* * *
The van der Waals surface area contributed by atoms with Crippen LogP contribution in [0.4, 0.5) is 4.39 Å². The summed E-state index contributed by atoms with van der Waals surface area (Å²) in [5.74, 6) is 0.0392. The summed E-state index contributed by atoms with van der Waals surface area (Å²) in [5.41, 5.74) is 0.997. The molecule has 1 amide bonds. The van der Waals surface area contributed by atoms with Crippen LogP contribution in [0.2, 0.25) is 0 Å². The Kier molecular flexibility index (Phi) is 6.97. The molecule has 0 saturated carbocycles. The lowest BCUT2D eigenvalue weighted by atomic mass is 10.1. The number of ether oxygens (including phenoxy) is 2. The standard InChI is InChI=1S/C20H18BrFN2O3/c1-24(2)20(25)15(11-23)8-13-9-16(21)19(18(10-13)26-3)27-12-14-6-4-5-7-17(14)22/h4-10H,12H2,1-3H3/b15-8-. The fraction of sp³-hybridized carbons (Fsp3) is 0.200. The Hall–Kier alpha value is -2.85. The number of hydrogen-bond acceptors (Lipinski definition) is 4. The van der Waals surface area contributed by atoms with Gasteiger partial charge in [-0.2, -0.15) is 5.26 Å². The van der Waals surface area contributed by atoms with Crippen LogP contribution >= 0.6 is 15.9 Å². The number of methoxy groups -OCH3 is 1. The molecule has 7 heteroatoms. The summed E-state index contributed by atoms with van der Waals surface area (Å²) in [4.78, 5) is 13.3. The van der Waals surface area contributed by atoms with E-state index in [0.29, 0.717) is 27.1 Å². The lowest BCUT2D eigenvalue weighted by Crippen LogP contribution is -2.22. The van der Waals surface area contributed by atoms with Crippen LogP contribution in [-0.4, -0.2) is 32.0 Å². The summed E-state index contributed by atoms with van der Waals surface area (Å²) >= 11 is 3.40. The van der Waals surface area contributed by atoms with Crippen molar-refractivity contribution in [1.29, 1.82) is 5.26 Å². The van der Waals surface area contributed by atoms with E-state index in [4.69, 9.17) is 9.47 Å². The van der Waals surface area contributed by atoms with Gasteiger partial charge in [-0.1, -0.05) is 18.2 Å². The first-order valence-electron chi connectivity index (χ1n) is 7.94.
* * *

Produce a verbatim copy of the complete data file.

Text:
The van der Waals surface area contributed by atoms with Crippen LogP contribution in [0.4, 0.5) is 4.39 Å². The summed E-state index contributed by atoms with van der Waals surface area (Å²) in [5.74, 6) is 0.0392. The summed E-state index contributed by atoms with van der Waals surface area (Å²) in [5.41, 5.74) is 0.997. The molecule has 1 amide bonds. The van der Waals surface area contributed by atoms with Crippen LogP contribution in [0.2, 0.25) is 0 Å². The Kier molecular flexibility index (Phi) is 6.97. The molecule has 0 saturated carbocycles. The lowest BCUT2D eigenvalue weighted by atomic mass is 10.1. The number of ether oxygens (including phenoxy) is 2. The standard InChI is InChI=1S/C20H18BrFN2O3/c1-24(2)20(25)15(11-23)8-13-9-16(21)19(18(10-13)26-3)27-12-14-6-4-5-7-17(14)22/h4-10H,12H2,1-3H3/b15-8-. The fraction of sp³-hybridized carbons (Fsp3) is 0.200. The Hall–Kier alpha value is -2.85. The number of hydrogen-bond acceptors (Lipinski definition) is 4. The van der Waals surface area contributed by atoms with Gasteiger partial charge in [-0.2, -0.15) is 5.26 Å². The van der Waals surface area contributed by atoms with Crippen LogP contribution >= 0.6 is 15.9 Å². The number of methoxy groups -OCH3 is 1. The molecule has 7 heteroatoms. The summed E-state index contributed by atoms with van der Waals surface area (Å²) in [4.78, 5) is 13.3. The van der Waals surface area contributed by atoms with E-state index in [0.29, 0.717) is 27.1 Å². The lowest BCUT2D eigenvalue weighted by Crippen LogP contribution is -2.22. The van der Waals surface area contributed by atoms with Crippen LogP contribution in [-0.4, -0.2) is 32.0 Å². The summed E-state index contributed by atoms with van der Waals surface area (Å²) >= 11 is 3.40. The van der Waals surface area contributed by atoms with Crippen molar-refractivity contribution in [1.29, 1.82) is 5.26 Å². The van der Waals surface area contributed by atoms with E-state index in [4.69, 9.17) is 9.47 Å². The van der Waals surface area contributed by atoms with Gasteiger partial charge in [-0.1, -0.05) is 18.2 Å². The first-order valence-electron chi connectivity index (χ1n) is 7.94.